Starting with the language of the claims themselves, the stroke rails "each hav[e] a first end and an opposing second end, the second end of each stroke rail being hingedly attached to the first end of a corresponding foot rail." '710 patent col. 7 ll. 16-19. That claim language requires a direct attachment of one end of the stroke rail to the foot rail.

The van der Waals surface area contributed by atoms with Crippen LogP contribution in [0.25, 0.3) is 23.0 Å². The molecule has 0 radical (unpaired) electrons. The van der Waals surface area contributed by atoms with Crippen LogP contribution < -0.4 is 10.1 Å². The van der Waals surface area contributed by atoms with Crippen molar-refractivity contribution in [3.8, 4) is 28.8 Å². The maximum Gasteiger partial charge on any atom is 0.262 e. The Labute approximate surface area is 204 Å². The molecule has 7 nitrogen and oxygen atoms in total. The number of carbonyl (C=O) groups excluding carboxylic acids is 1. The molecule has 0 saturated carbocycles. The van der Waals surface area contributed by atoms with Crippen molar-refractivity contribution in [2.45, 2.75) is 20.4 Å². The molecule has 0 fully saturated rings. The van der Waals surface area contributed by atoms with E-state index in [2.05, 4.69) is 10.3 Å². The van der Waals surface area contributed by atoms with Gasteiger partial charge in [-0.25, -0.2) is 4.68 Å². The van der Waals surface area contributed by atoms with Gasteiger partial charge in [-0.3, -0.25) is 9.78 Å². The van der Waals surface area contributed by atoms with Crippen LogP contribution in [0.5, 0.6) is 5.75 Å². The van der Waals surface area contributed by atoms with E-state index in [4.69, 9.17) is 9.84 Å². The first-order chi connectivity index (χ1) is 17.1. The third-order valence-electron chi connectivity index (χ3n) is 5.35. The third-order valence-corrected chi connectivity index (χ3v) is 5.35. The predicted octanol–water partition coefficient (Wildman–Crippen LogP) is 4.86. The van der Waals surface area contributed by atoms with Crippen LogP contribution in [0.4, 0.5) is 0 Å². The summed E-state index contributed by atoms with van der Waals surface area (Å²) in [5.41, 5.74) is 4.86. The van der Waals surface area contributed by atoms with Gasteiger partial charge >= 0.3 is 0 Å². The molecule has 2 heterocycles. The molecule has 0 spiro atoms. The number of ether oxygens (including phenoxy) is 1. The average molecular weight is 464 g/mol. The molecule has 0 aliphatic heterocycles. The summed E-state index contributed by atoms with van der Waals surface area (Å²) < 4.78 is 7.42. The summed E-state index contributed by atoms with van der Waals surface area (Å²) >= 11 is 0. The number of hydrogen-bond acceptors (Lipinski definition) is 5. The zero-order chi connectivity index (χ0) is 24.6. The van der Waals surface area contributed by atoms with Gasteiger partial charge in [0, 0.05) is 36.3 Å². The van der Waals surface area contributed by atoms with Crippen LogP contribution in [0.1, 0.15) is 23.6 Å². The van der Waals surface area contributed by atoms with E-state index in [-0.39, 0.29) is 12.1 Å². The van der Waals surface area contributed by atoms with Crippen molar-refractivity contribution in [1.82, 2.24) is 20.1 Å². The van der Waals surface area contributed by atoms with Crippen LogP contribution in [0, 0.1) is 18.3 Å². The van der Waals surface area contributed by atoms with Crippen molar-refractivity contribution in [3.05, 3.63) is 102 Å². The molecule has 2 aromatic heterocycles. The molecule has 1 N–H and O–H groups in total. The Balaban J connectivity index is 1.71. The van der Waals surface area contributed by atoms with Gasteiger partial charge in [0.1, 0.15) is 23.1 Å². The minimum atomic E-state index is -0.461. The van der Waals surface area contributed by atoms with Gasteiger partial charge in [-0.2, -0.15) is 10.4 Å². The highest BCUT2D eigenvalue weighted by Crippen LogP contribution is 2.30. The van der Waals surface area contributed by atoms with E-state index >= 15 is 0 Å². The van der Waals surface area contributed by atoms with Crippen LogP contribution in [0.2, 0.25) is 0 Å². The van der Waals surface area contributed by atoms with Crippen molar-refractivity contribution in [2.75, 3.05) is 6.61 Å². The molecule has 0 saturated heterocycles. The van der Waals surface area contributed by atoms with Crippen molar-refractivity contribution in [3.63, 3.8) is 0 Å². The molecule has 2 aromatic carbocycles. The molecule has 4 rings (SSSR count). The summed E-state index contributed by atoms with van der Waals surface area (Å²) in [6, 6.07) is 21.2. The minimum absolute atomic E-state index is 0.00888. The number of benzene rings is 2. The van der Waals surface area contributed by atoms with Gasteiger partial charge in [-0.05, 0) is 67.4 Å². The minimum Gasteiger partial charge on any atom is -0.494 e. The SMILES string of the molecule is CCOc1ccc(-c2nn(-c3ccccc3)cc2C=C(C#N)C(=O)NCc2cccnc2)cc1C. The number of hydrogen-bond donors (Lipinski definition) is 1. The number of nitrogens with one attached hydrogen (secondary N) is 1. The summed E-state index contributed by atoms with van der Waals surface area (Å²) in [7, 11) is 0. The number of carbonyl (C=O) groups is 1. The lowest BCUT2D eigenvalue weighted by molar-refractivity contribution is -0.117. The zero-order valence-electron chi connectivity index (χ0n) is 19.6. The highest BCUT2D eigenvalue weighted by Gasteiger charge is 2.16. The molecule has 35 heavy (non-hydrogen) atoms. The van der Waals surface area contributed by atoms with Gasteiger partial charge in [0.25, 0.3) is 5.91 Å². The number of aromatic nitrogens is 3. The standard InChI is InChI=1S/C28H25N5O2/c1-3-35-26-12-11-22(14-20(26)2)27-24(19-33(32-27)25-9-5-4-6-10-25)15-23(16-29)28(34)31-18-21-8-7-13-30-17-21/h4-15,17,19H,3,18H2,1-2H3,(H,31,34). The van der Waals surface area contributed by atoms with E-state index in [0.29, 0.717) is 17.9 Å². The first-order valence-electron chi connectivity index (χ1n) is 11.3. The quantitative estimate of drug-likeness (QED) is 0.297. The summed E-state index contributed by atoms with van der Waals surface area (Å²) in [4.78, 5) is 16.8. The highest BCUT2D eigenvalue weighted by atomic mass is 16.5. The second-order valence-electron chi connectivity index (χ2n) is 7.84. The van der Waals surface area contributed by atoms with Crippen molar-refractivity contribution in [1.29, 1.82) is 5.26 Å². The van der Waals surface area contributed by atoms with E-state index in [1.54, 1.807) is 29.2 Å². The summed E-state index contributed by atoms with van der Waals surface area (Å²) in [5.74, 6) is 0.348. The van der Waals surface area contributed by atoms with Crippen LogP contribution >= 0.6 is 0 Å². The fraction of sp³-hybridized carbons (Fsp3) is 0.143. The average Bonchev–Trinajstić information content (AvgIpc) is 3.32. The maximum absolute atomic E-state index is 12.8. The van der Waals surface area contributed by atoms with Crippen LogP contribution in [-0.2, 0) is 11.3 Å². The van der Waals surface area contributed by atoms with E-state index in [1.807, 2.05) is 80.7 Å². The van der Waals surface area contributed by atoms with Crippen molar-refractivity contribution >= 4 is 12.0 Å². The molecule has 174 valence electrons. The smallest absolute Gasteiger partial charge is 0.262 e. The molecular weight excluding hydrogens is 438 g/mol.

The other end (the "first" end) of the stroke rail is described in the next [**6] limitation via a "means for connecting": "means for connecting each stroke rail to the frame" in such a way that allows for "linear reciprocating displacement of the first end." Id. at col. 7 ll. 19-23. The specification describes only one such location and type of connection to the frame that allows linear reciprocating displacement of the first end of the stroke rail. The specification states that "[e]ach stroke rail also has a first end slidably attached to the support stand of the frame." E.g., id. at col. 2 ll. 10-13. That connection is depicted in each figure as the C-shaped channel and pin. Consistent with that understanding, the examiner found the claims novel over the prior art in his reasons for allowance in part because the stroke rails have "one end hingedly connected to a respective foot rail and having the opposite end connected to the frame." J.A. 1697. Thus, the claims, when read in light of the specification, require that a stroke rail extend from the foot rail to the frame, with each end attached to the frame using a hinge on one end and a C-shaped channel on the other. The district court was therefore correct to require that the stroke rail extend from the foot rail to the frame.